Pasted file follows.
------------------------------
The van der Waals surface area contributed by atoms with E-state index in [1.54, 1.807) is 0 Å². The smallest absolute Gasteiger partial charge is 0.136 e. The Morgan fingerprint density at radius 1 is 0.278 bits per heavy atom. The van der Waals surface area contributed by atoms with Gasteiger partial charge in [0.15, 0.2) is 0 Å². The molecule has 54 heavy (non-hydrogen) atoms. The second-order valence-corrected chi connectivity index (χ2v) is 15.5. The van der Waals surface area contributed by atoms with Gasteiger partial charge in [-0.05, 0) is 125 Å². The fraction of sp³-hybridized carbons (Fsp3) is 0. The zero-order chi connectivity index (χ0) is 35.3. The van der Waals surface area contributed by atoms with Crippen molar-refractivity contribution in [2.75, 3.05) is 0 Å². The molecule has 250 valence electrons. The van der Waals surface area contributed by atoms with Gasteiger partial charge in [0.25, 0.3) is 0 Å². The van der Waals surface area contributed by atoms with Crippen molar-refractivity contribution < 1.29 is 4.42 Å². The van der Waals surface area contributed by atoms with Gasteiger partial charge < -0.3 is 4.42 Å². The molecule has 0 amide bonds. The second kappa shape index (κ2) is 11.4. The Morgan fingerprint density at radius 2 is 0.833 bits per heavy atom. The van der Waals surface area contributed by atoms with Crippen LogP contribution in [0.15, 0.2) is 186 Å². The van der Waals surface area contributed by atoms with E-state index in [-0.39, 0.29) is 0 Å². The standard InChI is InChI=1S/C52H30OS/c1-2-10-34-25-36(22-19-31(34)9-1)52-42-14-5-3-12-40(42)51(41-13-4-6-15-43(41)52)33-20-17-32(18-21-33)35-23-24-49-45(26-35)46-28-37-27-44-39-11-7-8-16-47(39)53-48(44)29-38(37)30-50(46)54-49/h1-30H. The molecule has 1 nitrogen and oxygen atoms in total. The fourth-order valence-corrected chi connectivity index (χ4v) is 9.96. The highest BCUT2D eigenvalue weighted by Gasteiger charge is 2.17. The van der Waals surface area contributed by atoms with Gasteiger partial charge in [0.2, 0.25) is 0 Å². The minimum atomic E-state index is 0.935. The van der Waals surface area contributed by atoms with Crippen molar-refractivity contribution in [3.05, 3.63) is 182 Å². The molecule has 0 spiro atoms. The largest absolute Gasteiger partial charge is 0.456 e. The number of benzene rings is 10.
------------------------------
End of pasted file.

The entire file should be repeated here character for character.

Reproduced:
The van der Waals surface area contributed by atoms with E-state index in [1.54, 1.807) is 0 Å². The smallest absolute Gasteiger partial charge is 0.136 e. The Morgan fingerprint density at radius 1 is 0.278 bits per heavy atom. The van der Waals surface area contributed by atoms with Gasteiger partial charge in [0.15, 0.2) is 0 Å². The molecule has 54 heavy (non-hydrogen) atoms. The second-order valence-corrected chi connectivity index (χ2v) is 15.5. The van der Waals surface area contributed by atoms with Gasteiger partial charge in [-0.05, 0) is 125 Å². The fraction of sp³-hybridized carbons (Fsp3) is 0. The zero-order chi connectivity index (χ0) is 35.3. The van der Waals surface area contributed by atoms with Crippen molar-refractivity contribution in [2.75, 3.05) is 0 Å². The molecule has 250 valence electrons. The van der Waals surface area contributed by atoms with Gasteiger partial charge in [0.25, 0.3) is 0 Å². The van der Waals surface area contributed by atoms with Crippen molar-refractivity contribution < 1.29 is 4.42 Å². The van der Waals surface area contributed by atoms with Gasteiger partial charge < -0.3 is 4.42 Å². The molecule has 0 amide bonds. The second kappa shape index (κ2) is 11.4. The Morgan fingerprint density at radius 2 is 0.833 bits per heavy atom. The van der Waals surface area contributed by atoms with Crippen LogP contribution in [0.15, 0.2) is 186 Å². The van der Waals surface area contributed by atoms with E-state index in [-0.39, 0.29) is 0 Å². The standard InChI is InChI=1S/C52H30OS/c1-2-10-34-25-36(22-19-31(34)9-1)52-42-14-5-3-12-40(42)51(41-13-4-6-15-43(41)52)33-20-17-32(18-21-33)35-23-24-49-45(26-35)46-28-37-27-44-39-11-7-8-16-47(39)53-48(44)29-38(37)30-50(46)54-49/h1-30H. The molecule has 1 nitrogen and oxygen atoms in total. The fourth-order valence-corrected chi connectivity index (χ4v) is 9.96. The highest BCUT2D eigenvalue weighted by Gasteiger charge is 2.17. The van der Waals surface area contributed by atoms with Gasteiger partial charge in [0.2, 0.25) is 0 Å². The minimum atomic E-state index is 0.935. The van der Waals surface area contributed by atoms with Crippen molar-refractivity contribution in [3.05, 3.63) is 182 Å². The molecule has 0 spiro atoms. The largest absolute Gasteiger partial charge is 0.456 e. The number of benzene rings is 10.